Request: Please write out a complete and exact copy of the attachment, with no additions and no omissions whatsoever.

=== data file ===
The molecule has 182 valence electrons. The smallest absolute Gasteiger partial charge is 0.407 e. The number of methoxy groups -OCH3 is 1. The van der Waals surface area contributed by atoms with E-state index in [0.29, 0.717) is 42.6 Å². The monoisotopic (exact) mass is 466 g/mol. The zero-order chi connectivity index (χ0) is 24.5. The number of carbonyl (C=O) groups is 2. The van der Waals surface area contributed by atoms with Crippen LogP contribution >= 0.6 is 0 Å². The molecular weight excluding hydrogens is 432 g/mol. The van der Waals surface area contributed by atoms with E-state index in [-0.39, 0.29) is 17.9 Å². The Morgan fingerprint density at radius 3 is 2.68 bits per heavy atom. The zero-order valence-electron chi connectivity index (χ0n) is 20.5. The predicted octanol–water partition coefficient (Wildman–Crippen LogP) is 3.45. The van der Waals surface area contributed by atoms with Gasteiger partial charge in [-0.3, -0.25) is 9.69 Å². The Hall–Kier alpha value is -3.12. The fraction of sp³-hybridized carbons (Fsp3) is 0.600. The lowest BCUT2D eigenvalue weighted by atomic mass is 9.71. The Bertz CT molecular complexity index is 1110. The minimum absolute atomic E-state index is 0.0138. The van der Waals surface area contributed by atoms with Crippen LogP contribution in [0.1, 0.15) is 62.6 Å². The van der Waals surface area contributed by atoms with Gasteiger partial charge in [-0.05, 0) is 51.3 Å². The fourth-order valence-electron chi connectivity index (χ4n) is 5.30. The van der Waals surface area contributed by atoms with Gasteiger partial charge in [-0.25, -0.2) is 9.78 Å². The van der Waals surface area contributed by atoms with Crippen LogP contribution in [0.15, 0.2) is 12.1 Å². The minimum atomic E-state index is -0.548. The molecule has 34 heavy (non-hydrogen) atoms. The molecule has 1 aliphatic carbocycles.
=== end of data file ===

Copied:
The molecule has 182 valence electrons. The smallest absolute Gasteiger partial charge is 0.407 e. The number of methoxy groups -OCH3 is 1. The van der Waals surface area contributed by atoms with E-state index in [0.29, 0.717) is 42.6 Å². The monoisotopic (exact) mass is 466 g/mol. The zero-order chi connectivity index (χ0) is 24.5. The number of carbonyl (C=O) groups is 2. The van der Waals surface area contributed by atoms with Crippen LogP contribution >= 0.6 is 0 Å². The molecular weight excluding hydrogens is 432 g/mol. The van der Waals surface area contributed by atoms with E-state index in [-0.39, 0.29) is 17.9 Å². The Morgan fingerprint density at radius 3 is 2.68 bits per heavy atom. The zero-order valence-electron chi connectivity index (χ0n) is 20.5. The predicted octanol–water partition coefficient (Wildman–Crippen LogP) is 3.45. The van der Waals surface area contributed by atoms with Gasteiger partial charge in [-0.3, -0.25) is 9.69 Å². The Hall–Kier alpha value is -3.12. The fraction of sp³-hybridized carbons (Fsp3) is 0.600. The lowest BCUT2D eigenvalue weighted by atomic mass is 9.71. The Bertz CT molecular complexity index is 1110. The minimum absolute atomic E-state index is 0.0138. The van der Waals surface area contributed by atoms with Crippen LogP contribution in [0.1, 0.15) is 62.6 Å². The van der Waals surface area contributed by atoms with Gasteiger partial charge in [-0.05, 0) is 51.3 Å². The fourth-order valence-electron chi connectivity index (χ4n) is 5.30. The van der Waals surface area contributed by atoms with Gasteiger partial charge in [-0.25, -0.2) is 9.78 Å². The van der Waals surface area contributed by atoms with Crippen LogP contribution in [0.15, 0.2) is 12.1 Å². The minimum atomic E-state index is -0.548. The molecule has 34 heavy (non-hydrogen) atoms. The molecule has 1 aliphatic carbocycles.